Syria has been wracked since March 15, 2011, by a devastating civil war.
It erupted after the repression of peaceful pro-reform protests prompted an armed uprising against President Bashar al-Assad’s regime, and has since become many-sided.
2011: Revolt and repression
March 15: unprecedented protests demanding greater civil liberties and freedom for political prisoners erupt after 40 years of iron-fisted rule by the Assad family.
Crackdowns in Damascus, Banias and Daraa, cradle of the uprising, where 100 people are reportedly killed on the 23rd. The regime denounces “an armed rebellion by Salafist groups”, while Britain, France and the United States denounce the crackdown.
In April, protests spread, with calls for the Assad regime’s fall.
2012: All-out war
July 17: Moderate fighters from the Free Syrian Army (FSA) launch a battle for Damascus, but the government has held on firmly while rebels have surrounded the capital.
July 20: Rebels launch an offensive in the northern city of Aleppo, which has since been divided between areas in the east occupied by rebels and regime forces in the west.
In August, heavy weaponry is brought into play, including warplanes.
2013: Chemical weapons
June 5: The Syrian army recaptures the key border town of Qusayr, in an assault led by fighters from Lebanon’s powerful Shiite movement Hezbollah.
The battle stokes sectarian tensions, the regime being dominated by the Alawite minority, a branch of Shiite Islam, while Syria is Sunni majority. Rebels go on to lose numerous strongholds.
August 21: the regime is accused of killing more than 1,400 people, according to the United States, with chemical weapons in two rebel-held zones near Damascus.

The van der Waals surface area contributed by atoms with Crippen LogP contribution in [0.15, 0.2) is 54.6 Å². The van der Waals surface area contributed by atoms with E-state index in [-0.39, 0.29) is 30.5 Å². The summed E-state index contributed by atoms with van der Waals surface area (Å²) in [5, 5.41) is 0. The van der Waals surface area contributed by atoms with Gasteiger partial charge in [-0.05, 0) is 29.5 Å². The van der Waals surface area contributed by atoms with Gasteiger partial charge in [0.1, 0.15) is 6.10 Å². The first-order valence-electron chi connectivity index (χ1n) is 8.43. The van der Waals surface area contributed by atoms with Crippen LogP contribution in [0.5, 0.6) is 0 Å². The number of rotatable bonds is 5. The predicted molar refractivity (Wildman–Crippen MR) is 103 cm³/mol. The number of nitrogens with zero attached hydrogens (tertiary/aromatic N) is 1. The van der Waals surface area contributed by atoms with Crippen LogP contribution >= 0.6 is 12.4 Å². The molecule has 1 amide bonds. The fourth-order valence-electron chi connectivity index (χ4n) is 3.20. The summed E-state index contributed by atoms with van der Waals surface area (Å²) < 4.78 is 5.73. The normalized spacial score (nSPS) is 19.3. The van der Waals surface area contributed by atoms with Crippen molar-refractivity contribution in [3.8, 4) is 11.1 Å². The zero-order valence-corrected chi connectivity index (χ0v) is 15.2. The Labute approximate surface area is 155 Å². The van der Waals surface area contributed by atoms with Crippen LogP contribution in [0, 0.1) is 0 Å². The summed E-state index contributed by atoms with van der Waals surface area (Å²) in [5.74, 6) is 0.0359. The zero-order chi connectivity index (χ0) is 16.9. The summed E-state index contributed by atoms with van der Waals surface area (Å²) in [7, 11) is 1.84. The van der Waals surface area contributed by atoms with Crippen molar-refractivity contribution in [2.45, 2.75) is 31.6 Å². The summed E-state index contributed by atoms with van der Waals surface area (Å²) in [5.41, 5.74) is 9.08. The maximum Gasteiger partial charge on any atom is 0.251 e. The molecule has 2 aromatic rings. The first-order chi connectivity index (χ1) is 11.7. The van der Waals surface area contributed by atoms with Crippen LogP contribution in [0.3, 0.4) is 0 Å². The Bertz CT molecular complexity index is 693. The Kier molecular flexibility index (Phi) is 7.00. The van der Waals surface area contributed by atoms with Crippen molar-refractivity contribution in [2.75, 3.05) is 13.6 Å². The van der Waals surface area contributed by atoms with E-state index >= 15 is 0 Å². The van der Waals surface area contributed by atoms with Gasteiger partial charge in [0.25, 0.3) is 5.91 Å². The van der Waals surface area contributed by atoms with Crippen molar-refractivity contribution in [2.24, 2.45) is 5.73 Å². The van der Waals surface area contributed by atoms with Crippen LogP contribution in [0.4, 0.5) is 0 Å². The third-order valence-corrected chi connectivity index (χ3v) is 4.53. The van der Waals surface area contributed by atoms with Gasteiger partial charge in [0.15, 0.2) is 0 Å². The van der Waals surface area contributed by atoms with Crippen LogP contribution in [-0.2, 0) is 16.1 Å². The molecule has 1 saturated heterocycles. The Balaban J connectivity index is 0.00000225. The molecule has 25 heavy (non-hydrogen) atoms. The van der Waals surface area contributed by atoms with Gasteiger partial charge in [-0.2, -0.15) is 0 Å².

In September, Washington and Russia agree on a plan to eliminate Syria’s chemical weapons, ruling out the threat of US strikes, made after the chemical weapons attacks.
2014: Rise of the jihadists
The jihadist Islamic State group, which emerged in the Syrian conflict in 2013, quickly gains ground, seizing vast swathes of territory in the northeast and overshadowing the anti-regime rebellion.
IS makes Raqa city the “capital” of its caliphate, which it proclaims in late June in territories it controls in Syria and Iraq and where it imposes a harsh interpretation of Islamic law.
The group claims numerous “executions”, including of Western hostages.
From 2013 jihadists, notably from the Al-Qaeda-affiliated Al-Nusra Front, had strengthened their grip on the north, to the detriment of the FSA.
2015: Kobane retaken
January 26: Kurdish forces backed by US-led air strikes drive IS out of Kobane on the border with Turkey, after more than four months of fierce fighting.
February: Hezbollah, Iranian officers and the Syrian army seize strategic posts on the edge of the Golan Heights held by Israel during their biggest offensive in southern Syria.